The Woes of a Researcher: Avoid Becoming the Prey of Predatory Publishers

By Connor Sodak on Nov 1, 2019

As the pressure to publish for career advancement becomes a reality for many, navigating the seemingly endless number of prospective publishing outlets can become a daunting task for authors looking to ethically publish their research. Publishing opportunities have increased and become more accessible to authors through technological advancement, but so too have the number of vanity and predatory publishers who are ready to capitalize on an author’s ignorance or desperation.

While vanity publishing pushes authors to pay to have their books published, predatory publishing deceives authors by charging significant fees throughout the publishing process and promising false accolades to editors such as editorial board appointment. Furthermore, these publishers fail to use peer review as well as refuse to retract or withdraw information once it’s been submitted.

So how can authors avoid falling prey to these publishers?

In answer to this issue, the Committee of Publication Ethics (COPE) recently held a seminar in Leiden, Holland, led by its chair, Dr. Deborah C. Poff, that presented characteristics of predatory publishing and provided possible solutions to avoiding and eliminating this threat. Some key traits of predatory publishers that were exhibited is a lack of reporting and ethical oversight, poor grammar and low production quality, failure to provide relevant information such as number of manuscripts accepted/rejected and copyright licensing, and finally, mimicking other legitimate publishers by copying their name, website, and fee structure.

Thus, authors researching a publisher or publication they have been recruited for should specifically look at:

1. Ethics and Malpractice Statements: A credible publisher will discuss how it handles issues pertaining to plagiarism, copyright infringement, peer review, user licensing, and unethical research practices, particularly for animal and human studies. See IGI Global’s Ethics and Malpractice Page as an example.

2. Peer Review: The publisher should have an anonymized peer review process in place for each of its publications. Journals should have Editorial Review Boards with their members listed. As a good example of an informative peer review process outline, see IGI Global’s Peer Review Process Page.

3. Transparency: No part of the publishing process should be enshrouded in secrecy. Additionally, any costs, such as Article Processing Charges for Open Access articles should be communicated upfront at the beginning of the process. Sudden fees should not arise in the middle of publishing and should certainly never guarantee that the research will be published or allow authors to bypass the peer review process.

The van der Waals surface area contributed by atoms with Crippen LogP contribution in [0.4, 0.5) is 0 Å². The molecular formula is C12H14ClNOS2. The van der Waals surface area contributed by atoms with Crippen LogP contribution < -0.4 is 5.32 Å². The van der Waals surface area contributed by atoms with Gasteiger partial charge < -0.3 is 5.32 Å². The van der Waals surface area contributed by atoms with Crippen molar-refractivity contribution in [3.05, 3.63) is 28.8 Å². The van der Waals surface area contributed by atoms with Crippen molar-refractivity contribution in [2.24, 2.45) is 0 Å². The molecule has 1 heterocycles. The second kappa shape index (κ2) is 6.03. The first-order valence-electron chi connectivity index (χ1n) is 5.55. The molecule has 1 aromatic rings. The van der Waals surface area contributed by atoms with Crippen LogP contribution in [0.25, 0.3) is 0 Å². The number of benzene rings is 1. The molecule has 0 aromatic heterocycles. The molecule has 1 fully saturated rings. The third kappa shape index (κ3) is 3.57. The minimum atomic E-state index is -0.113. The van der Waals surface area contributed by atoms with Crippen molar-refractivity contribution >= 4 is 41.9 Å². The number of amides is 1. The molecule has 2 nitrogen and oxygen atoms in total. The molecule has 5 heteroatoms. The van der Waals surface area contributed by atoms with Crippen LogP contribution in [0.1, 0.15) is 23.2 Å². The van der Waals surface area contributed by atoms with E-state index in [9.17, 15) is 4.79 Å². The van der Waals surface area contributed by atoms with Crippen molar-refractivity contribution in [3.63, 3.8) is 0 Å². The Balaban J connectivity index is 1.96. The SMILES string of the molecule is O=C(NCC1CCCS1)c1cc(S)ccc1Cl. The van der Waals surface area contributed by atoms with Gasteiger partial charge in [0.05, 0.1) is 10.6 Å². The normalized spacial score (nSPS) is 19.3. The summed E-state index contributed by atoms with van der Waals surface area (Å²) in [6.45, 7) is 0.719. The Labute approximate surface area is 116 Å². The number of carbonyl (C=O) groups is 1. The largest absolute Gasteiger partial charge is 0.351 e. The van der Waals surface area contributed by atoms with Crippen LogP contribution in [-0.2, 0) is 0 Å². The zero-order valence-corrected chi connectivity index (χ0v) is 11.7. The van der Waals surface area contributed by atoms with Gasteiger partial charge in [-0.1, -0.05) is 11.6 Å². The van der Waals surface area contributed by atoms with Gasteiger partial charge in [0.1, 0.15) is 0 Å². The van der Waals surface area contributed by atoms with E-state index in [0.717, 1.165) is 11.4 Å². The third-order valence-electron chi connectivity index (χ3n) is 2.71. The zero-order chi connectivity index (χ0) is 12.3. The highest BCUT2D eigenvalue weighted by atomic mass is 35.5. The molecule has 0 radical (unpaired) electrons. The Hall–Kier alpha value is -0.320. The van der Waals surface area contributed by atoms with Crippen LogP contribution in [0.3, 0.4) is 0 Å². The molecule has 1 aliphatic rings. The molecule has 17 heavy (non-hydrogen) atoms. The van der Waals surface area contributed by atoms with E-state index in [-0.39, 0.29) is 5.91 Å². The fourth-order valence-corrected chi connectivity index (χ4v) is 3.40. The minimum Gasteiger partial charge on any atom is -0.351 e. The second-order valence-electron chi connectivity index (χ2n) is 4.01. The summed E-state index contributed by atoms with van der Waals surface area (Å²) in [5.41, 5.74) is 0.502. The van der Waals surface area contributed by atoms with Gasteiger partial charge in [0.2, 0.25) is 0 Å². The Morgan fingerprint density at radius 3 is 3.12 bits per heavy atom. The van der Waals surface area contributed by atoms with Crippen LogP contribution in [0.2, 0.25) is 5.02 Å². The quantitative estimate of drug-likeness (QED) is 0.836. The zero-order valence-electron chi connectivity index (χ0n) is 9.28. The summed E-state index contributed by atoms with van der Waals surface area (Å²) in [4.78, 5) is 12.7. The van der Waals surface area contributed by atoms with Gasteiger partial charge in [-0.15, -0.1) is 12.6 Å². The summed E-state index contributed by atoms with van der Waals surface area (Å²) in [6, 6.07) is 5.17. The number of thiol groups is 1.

4. Language Issues: The publisher’s website, promotional material, etc. should use proper grammar with minimal syntax errors and spelling mistakes.

5. Falsified Indexing Claims: If a publication is said to be listed in a legitimate index, it should be able to be found within that index.

6. Falsified Impact Factors: If a journal claims to have an Impact Factor, it will be indexed in one of the Web of Science flagship indices (Science Citation Index Expanded, Social Sciences Citation Index; Arts & Humanities Citation Index) and listed on the Journal Citation Report (JCR).

7. Fraudulent Editors: A quick check of the editor’s affiliation can reveal if the University is accredited or not. Additionally, searching the editor’s faculty page can legitimize their affiliation to the University.

8. COPE Membership: Some publishers falsely claim that they are members of COPE or forge the logo. A list of publishers who are members of the Committee on Publication Ethics can be found on its webpage. Additionally, journals recognized by COPE are listed. As an example, see IGI Global’s listing.

9. Similar Journal Name/Logo/Publisher Name: If the name is similar to a well-known journal or publisher, but not quite the same, or if the URL looks slightly off, tread carefully. Predatory publishers can mimic legitimate publishers.

Possible solutions were also presented during this seminar, as well. The use of education and creating awareness of this phenomenon would significantly help eliminate this issue and provide aspiring authors preconceived knowledge of these deceptive organizations. A more invasive solution in addressing this issue is to pursue predatory publishers criminally.

Though predatory publishing will not disappear overnight, authors can practice due diligence and use these tips to identify and avoid publishing with discredited publishing entities.

Disclaimer: The opinions expressed in this article are the author’s own and do not reflect the views of IGI Global.
Newsroom Contact
Caroline Campbell
Marketing Manager
(717) 533-8845, ext. 144

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